Starting your own business takes resilience, creativity, and hard work – especially when your business is all about working the land! What can make it or break it is a firm commitment to the concept, labor that’s free (at first), and family support. The kind of support that keeps your energy high and spirits up! Meet three Virginia families who weren’t afraid to get their hands dirty (literally!) while creating their homegrown success stories.
Jose Reyes is really hustling now. His mini roadside market at the Hunter Holmes McGuire VA Medical Center has a line out to the parking lot. It’s lunchtime and employees of the hospital are filling their bags with red peaches, watermelons, golden corn, plump eggplants, yellow squash, and tomatoes of every size and color. Manning the market by himself, he rings up customers and makes change as fast as he can. This is just one of the markets Jose participates in. He drives an hour and a half each way, from his small farm in Colonial Beach on the Northern Neck, transporting his homegrown produce to Richmond three times a week to sell at various markets in RVA. At age twenty-five, he is too busy to get married.
Originally from Mexico, Jose’s family – his dad, Luis Reyes, his mother, Rosario, twin brother Juan, sister Marlen, and younger brother Roberto – live and work in Westmoreland County helping farmers raise and bring in their crops.
One of those farmers is Lewis Charles Flemer III, owner of the 300-acre Walnut Hill Farm, which has been in the Flemer family since 1885. Flemer says he has daughters who weren’t interested in farming, and the Reyes family has been a big help to him. In fact, Flemer was so impressed with Jose’s work ethic and attitude that he adopted him as his godson and gave him five acres of land to farm. “Jose is a good boy, and he’s done a lot for me,” says Flemer.
Jose’s small farm is a family affair. His dad, who works full-time in a vineyard, helps him after work. His mother pitches in, too. His sister Marlen is attending college, but she helps him out on weekends. His twin brother Juan and younger brother Roberto are there every afternoon with him.
When I asked him how many hours a day he is putting in, he commented, “It feels like a hundred!” But with those hours, some borrowed land, and his family’s help afternoons, evenings, and weekends, he is making a living. Someday, he hopes to have his own, larger farm.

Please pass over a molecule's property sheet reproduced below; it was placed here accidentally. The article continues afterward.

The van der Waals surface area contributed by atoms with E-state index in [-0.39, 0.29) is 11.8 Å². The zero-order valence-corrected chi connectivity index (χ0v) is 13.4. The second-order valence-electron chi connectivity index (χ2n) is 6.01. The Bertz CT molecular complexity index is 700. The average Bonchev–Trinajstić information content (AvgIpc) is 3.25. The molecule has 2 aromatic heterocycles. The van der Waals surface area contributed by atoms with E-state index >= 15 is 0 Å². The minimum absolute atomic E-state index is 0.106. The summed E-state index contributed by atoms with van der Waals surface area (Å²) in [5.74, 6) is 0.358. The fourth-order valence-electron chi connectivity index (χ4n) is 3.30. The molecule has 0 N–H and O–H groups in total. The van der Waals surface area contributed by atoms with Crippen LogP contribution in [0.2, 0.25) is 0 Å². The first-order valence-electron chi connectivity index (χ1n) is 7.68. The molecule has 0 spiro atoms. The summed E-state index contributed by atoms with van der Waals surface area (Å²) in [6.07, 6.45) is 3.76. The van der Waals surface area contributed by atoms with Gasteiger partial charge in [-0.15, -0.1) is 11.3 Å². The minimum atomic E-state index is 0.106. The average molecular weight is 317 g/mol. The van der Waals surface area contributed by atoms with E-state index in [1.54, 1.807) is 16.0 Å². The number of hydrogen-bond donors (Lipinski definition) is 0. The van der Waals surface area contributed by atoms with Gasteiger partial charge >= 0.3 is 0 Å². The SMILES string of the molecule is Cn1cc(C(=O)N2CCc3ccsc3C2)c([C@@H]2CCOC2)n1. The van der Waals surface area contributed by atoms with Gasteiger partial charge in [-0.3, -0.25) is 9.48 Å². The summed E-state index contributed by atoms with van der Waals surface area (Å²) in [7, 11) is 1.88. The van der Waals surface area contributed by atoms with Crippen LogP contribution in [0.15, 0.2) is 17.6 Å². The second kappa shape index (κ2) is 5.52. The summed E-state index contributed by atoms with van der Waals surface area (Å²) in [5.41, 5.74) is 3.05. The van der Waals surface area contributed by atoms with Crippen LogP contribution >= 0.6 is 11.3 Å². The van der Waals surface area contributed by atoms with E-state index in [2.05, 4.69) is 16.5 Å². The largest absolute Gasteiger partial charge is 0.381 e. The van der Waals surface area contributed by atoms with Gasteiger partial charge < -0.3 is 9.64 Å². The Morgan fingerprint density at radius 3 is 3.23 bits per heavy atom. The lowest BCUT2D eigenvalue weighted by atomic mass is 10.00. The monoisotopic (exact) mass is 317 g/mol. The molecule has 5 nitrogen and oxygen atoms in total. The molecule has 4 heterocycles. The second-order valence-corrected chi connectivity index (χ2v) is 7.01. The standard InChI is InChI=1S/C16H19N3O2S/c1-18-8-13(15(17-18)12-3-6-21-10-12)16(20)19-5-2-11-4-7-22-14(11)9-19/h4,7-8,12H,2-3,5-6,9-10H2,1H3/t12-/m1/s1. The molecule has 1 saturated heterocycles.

Jose says he is not a certified organic farmer, but using conventional methods, he works with as few chemicals as possible. He grows and sells watermelons, carrots, squash, corn, eggplant, tomatoes, peaches, blackberries, zucchini, and many other fruits and vegetables. He also plants a fall crop including kale, spinach, Brussels sprouts, broccoli, cabbages and other cold weather vegetables. This enables him to continue producing and selling through the winter months.
You can find Jose and other willing members of his family at the South of James Market on Saturdays from eight to noon, McGuire VA Medical Center (at the Mall entrance) on Wednesdays from eleven to two, and at the Carytown Market at City Stadium on Sundays from nine to one.
The easiest part of running the Freckled Flower Farm in Montpelier is looking out every day at acres and acres of flowers in every color imaginable. This story began with two families who owned farms and wanted to keep their land as farmland for future generations.
Each family had a daughter. Frank and Linda Mallory, the owners of a 125-acre tract in Montpelier, are the parents of Sara Mallory. Denny and Dedee Waldrop, whose parents operated a 40-acre farm nearby, are the parents of Kelly Waldrop. The daughters met at Beaverdam Elementary School, where Sara was a teacher and Kelly was a volunteer. They started dating in 2007, got married in 2010, and moved to Taiwan, China, where they both taught. After ten years of teaching, they knew they wanted something else. The idea of their own business was appealing… and there was all that land.
While overseas, Kelly and Sara had studied various types of farming, including microgreens, mushrooms, and other products. In 2016, they came back to Montpelier and looked at the local farming industries. They wanted a product with marketability, yet one that would not be too physically demanding. That brought them to flowers. At the time they started, there were only three other flower producers in the Richmond area.
Sara’s grandparents still reside on the 40-acre tract. Owned for generations, the family had raised chickens, pigs, and most recently, beef cattle. The women proposed putting the Mallory family’s forty acres directly into flower production. The Waldrops’ 125 acres would be the site of a home for the couple and additional growing space as they expanded the business.
When they posed the idea of turning the family land into an organic flower farm, their families’ reaction surprised and delighted them – both sides of extended family were thrilled by the prospect! Not only that, but family members on both sides immediately volunteered time and energy to get the business up and running. Kelly says, “We had access to land and tractors, but the support system really made all the difference.”
Kelly’s mom Dedee helps cut flowers. She and Sara’s mom Linda, aunt Betty, and cousin Margaret create floral centerpieces and help at events. As the resident handyman, Sara’s dad fixes things. He also made their sign. Kelly’s dad helps with cows and chickens, and offers lots of moral support. Blair, Kelly’s sister, runs a side business selling goat milk, cheese, and soap. Kelly’s grandma Alice, in her eighties, helps with the flower stands at local markets. Kelly’s niece Libbie enjoys picking flowers. Even 6-year-old Harry, Kelly’s nephew, helps with planting and seeds. He likes to go to the markets with them where he proudly identifies himself as “the flower farmer.”